I introduced this article by talking about fear ideology, and implied that perception management of crime is used deliberately as social control. But I have no proof that this is intentional. What I think is more likely is that the mass media makes a lot of profit from reporting sensationalist violent crime. This has an added side benefit of social control by atomizing the population, in turn having an effect of making people afraid of each other so they buy security alarms and that kind of thing. It has other side effects as well like the tough on crime rhetoric that politicians use to get elected. It’s also very useful for the private prisons that are making money out of this.

The basic statistics you get from an introductory criminology textbook are the following: It is a pattern among the industrial societies; America, Britain, Canada, Australia and New Zealand that the public overwhelmingly has the perception that crime is increasing, while crime has actually gone down over the past two decades. Reporting on crime in the media has gone way up, and focusing largely on violent crime which is actually in reality very rare. Incarceration rates have gone up, New Zealand having one of the highest rates in the industrial world at 194/100,000. Which is still nothing compared to America’s absurdly high prison rate. The overall effect is that it has made a lot of New Zealanders support punitive measures when it comes to policy on crime.[4]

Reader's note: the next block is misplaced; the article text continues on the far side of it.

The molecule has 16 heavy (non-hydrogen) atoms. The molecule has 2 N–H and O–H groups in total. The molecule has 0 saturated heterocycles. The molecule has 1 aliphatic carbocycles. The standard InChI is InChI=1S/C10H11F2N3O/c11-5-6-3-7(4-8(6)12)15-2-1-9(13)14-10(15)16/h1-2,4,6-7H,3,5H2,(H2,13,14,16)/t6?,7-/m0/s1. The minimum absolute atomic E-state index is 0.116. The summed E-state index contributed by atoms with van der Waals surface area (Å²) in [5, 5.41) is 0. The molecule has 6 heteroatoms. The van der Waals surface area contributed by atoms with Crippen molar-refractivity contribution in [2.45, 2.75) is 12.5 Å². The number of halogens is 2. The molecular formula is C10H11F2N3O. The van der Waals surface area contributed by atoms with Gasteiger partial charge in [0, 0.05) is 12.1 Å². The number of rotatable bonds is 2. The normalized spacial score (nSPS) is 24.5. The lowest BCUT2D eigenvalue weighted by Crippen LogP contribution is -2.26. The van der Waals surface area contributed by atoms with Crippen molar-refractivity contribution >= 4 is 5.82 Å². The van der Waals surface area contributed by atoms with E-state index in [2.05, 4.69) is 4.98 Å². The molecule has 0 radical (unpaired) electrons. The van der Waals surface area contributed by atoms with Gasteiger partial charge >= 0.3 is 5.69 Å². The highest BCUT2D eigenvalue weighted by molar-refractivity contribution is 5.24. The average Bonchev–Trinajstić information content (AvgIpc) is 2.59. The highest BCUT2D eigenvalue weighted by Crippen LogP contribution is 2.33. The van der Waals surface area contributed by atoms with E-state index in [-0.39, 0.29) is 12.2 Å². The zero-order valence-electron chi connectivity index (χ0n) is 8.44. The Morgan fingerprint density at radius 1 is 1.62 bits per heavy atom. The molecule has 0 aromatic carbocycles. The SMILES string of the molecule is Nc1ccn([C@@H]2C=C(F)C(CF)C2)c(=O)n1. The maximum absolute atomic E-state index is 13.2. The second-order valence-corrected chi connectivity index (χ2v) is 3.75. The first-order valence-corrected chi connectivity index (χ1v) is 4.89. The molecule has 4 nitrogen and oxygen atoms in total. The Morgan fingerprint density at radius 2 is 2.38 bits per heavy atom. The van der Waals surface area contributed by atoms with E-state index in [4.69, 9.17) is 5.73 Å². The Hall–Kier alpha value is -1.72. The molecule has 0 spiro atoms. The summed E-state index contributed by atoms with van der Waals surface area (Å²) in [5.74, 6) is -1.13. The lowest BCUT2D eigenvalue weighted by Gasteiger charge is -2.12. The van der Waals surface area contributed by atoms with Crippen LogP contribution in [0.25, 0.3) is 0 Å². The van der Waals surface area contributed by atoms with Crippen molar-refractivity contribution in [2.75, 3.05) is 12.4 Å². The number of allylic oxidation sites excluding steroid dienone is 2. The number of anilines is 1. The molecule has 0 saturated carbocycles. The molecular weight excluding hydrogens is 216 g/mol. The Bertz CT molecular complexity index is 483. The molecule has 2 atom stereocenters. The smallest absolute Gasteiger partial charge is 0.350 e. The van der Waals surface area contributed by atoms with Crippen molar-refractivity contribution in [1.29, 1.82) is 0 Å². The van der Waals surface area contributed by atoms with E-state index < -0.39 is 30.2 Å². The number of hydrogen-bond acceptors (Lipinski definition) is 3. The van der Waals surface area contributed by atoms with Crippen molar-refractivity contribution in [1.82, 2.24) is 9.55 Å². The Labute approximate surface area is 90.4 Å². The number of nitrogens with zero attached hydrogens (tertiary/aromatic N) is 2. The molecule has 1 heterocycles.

Douglas Renwick is a student at Victoria University. He can be contacted atrenwicdoug@myvuw.ac.nz

[1] Aristotle, Politics, p209, Dover Publications

[2] Martin Gilens, Why Americans Hate Welfare, p128 table 5.2, p146 table 6.2

[3] Ibid, p28-39 tables 1.2, 2.1, 2.2, 2.3

[4] Arie Freiberg, Karen Gelb, Penal Populism, p32 Hawkins Press.